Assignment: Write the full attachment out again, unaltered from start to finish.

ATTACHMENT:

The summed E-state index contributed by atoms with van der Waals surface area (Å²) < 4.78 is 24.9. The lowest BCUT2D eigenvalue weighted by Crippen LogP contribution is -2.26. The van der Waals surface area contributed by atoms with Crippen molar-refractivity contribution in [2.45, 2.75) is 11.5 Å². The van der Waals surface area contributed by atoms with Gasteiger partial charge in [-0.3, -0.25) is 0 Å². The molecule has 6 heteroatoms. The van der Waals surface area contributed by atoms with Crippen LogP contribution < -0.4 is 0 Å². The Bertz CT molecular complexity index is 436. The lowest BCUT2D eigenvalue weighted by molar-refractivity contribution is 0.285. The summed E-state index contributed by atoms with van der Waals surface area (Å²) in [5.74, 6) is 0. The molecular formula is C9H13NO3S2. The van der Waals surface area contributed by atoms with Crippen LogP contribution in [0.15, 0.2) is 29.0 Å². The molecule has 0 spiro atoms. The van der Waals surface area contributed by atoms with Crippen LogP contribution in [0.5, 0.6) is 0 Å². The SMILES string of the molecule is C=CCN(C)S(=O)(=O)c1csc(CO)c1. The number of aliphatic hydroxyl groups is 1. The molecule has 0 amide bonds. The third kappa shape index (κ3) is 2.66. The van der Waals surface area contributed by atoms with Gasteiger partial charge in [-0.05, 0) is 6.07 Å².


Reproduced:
The summed E-state index contributed by atoms with van der Waals surface area (Å²) < 4.78 is 24.9. The lowest BCUT2D eigenvalue weighted by Crippen LogP contribution is -2.26. The van der Waals surface area contributed by atoms with Crippen molar-refractivity contribution in [2.45, 2.75) is 11.5 Å². The van der Waals surface area contributed by atoms with Gasteiger partial charge in [-0.3, -0.25) is 0 Å². The molecule has 6 heteroatoms. The van der Waals surface area contributed by atoms with Crippen LogP contribution < -0.4 is 0 Å². The Bertz CT molecular complexity index is 436. The lowest BCUT2D eigenvalue weighted by molar-refractivity contribution is 0.285. The summed E-state index contributed by atoms with van der Waals surface area (Å²) in [5.74, 6) is 0. The molecular formula is C9H13NO3S2. The van der Waals surface area contributed by atoms with Crippen LogP contribution in [0.15, 0.2) is 29.0 Å². The molecule has 0 spiro atoms. The van der Waals surface area contributed by atoms with Crippen LogP contribution in [0.5, 0.6) is 0 Å². The SMILES string of the molecule is C=CCN(C)S(=O)(=O)c1csc(CO)c1. The number of aliphatic hydroxyl groups is 1. The molecule has 0 amide bonds. The third kappa shape index (κ3) is 2.66. The van der Waals surface area contributed by atoms with Gasteiger partial charge in [-0.05, 0) is 6.07 Å².